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What goes with what

Q&A: I’m wary of colour. Where do I start?

Q&A: I’m wary of colour. Where do I start?

Thread's stylists' failsafe recommendations often involve neutral colours like navy, white, khaki and stone, since they're so versatile and easy to mix and match. But because a neutral-only wardrobe seems dull to some—while introducing bold, bright colours can be intimidating—Thread's clients often ask for advice on how to wear colour well. The first step, says style director Shaunie Brett, is to know which colours are safest … and which are most daring.

After polling the stylists, Shaunie came up with a spectrum that runs from safe to daring, thus:

  • Least daring: Blue, green and burgundy
  • Middling: Red, purple and pink
  • Most daring: Orange and yellow

With that in mind, here are Shaunie's top three tips for wearing colour if you're not used to it.

How to wear colour, tip 1: Start with socks

"Socks are an easy, subtle way to introduce colour for obvious reasons: people will only catch a glimpse of them when you're sitting down, so you're showing some personality without making a big statement."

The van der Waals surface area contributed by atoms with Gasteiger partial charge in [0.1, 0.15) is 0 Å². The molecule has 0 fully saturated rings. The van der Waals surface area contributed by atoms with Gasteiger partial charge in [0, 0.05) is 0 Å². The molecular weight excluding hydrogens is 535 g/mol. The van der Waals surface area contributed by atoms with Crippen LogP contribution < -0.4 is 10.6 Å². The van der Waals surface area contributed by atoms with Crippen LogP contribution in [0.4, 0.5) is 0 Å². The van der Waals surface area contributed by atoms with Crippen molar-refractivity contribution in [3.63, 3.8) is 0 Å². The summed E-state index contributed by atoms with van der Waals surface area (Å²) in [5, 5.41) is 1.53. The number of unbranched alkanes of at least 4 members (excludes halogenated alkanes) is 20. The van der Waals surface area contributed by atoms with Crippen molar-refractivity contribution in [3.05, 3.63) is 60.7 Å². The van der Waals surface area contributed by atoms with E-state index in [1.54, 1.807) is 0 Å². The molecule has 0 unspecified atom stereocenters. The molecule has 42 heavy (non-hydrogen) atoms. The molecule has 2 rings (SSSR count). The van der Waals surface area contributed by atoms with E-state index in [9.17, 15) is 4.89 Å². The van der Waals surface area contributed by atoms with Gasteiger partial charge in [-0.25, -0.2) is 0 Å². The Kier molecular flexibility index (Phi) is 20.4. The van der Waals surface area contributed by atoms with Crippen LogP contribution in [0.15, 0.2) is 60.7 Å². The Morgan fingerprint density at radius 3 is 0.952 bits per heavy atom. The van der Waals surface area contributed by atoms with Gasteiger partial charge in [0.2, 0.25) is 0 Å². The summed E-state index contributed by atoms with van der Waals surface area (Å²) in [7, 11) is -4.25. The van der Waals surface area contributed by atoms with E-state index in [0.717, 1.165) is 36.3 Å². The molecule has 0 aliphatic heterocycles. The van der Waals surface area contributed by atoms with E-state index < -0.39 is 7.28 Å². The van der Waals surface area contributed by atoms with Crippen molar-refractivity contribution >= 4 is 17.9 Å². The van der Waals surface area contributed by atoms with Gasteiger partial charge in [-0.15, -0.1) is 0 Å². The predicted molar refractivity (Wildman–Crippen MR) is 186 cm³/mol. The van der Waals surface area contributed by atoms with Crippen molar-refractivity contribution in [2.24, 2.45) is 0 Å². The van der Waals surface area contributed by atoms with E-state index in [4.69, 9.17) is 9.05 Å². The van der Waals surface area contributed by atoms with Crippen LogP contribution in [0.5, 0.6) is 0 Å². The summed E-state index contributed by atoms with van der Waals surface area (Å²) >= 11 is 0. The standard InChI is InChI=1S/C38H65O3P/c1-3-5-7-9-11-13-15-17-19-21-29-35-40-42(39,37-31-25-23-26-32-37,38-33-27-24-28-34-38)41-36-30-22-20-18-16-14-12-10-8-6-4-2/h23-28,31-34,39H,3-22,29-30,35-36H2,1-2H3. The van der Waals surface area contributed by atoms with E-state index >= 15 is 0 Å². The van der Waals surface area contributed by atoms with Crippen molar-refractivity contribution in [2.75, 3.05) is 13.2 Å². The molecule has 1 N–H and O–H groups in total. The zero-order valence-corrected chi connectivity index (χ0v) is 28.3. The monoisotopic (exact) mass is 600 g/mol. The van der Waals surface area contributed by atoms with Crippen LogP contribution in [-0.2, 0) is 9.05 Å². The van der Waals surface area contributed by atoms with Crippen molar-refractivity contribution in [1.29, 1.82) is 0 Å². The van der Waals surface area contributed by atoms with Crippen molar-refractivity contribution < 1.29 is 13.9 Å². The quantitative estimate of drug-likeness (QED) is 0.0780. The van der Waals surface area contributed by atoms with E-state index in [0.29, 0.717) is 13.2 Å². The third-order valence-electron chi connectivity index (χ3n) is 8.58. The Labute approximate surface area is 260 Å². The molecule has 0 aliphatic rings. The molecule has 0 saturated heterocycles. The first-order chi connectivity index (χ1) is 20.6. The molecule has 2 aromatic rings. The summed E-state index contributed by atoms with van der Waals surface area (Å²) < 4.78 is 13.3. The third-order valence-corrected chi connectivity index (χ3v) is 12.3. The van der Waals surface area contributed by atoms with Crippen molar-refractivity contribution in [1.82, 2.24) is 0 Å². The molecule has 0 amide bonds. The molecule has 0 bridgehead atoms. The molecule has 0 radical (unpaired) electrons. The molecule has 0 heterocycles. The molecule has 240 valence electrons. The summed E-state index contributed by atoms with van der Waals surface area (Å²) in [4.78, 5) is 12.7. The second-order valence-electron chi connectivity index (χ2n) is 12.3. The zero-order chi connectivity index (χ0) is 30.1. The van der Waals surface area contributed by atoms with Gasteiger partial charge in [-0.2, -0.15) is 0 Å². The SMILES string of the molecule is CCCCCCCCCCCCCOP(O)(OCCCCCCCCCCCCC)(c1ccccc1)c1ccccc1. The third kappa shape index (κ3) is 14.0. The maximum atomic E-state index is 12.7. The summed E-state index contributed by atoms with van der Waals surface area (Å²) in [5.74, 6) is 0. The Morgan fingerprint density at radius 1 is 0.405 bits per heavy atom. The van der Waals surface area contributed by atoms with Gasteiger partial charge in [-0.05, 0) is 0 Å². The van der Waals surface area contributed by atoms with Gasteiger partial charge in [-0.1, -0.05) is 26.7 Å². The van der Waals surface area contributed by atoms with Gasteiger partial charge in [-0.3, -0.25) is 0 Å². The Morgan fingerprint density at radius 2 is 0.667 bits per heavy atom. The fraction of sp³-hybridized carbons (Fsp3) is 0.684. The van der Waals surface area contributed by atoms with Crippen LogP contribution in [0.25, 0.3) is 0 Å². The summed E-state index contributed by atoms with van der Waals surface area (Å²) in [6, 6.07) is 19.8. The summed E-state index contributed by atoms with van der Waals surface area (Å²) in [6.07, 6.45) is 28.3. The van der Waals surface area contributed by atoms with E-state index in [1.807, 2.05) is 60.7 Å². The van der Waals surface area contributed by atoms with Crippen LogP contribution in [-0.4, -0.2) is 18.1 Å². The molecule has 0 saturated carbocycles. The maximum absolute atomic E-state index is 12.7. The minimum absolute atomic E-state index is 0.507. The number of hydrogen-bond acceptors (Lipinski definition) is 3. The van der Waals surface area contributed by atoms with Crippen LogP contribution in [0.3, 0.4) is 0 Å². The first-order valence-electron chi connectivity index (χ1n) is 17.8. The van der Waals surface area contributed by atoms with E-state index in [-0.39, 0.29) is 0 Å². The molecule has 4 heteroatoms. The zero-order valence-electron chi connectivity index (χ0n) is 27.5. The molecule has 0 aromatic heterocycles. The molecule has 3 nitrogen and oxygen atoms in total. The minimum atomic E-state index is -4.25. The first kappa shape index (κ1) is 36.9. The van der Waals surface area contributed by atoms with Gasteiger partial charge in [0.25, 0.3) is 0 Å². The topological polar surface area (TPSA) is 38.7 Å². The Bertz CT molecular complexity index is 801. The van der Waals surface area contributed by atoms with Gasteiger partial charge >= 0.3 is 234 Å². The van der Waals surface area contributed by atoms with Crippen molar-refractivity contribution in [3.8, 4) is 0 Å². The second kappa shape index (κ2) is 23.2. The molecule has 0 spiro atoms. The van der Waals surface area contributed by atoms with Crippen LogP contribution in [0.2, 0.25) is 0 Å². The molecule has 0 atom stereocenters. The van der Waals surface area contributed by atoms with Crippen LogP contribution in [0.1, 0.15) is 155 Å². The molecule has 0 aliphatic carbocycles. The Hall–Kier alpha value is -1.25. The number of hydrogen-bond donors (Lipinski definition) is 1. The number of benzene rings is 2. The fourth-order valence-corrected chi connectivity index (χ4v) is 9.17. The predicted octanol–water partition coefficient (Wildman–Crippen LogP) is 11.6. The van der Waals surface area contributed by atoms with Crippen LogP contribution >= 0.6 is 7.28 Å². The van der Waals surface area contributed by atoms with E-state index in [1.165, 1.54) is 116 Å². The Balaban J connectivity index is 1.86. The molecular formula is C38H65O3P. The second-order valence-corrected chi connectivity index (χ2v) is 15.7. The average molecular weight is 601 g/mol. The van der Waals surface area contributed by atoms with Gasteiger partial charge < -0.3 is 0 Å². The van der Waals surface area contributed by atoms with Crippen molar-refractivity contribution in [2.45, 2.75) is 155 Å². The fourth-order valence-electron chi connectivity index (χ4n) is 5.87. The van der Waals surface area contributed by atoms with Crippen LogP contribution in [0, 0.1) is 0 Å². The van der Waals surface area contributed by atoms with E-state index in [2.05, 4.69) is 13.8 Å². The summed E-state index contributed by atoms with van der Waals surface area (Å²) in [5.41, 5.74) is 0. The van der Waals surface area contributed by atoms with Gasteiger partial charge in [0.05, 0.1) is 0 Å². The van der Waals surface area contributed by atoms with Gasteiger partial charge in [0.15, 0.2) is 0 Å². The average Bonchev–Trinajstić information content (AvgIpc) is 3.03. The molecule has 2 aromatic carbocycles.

How to wear colour, tip 2: Try a few flexible options

"A watch strap is a nice, safe way of experimenting with colour because it's relatively inexpensive (and therefore not risky) and small (so it's not too eye-catching). If a watch strap feels too subtle, try a bold-coloured t-shirt: you can always throw on a navy jumper if the situation suddenly calls for something more conservative."

How to wear colour, tip 3: Wear one piece at a time

"I wouldn't recommend wearing matching coloured pieces—such as red socks with a red belt—because it can make you look as if you're overthinking it. A woven belt, however, is a good way of introducing colour. It breaks up a neutral outfit and doesn't immediately draw the eye. Woven belts look particularly good with chinos and chino shorts."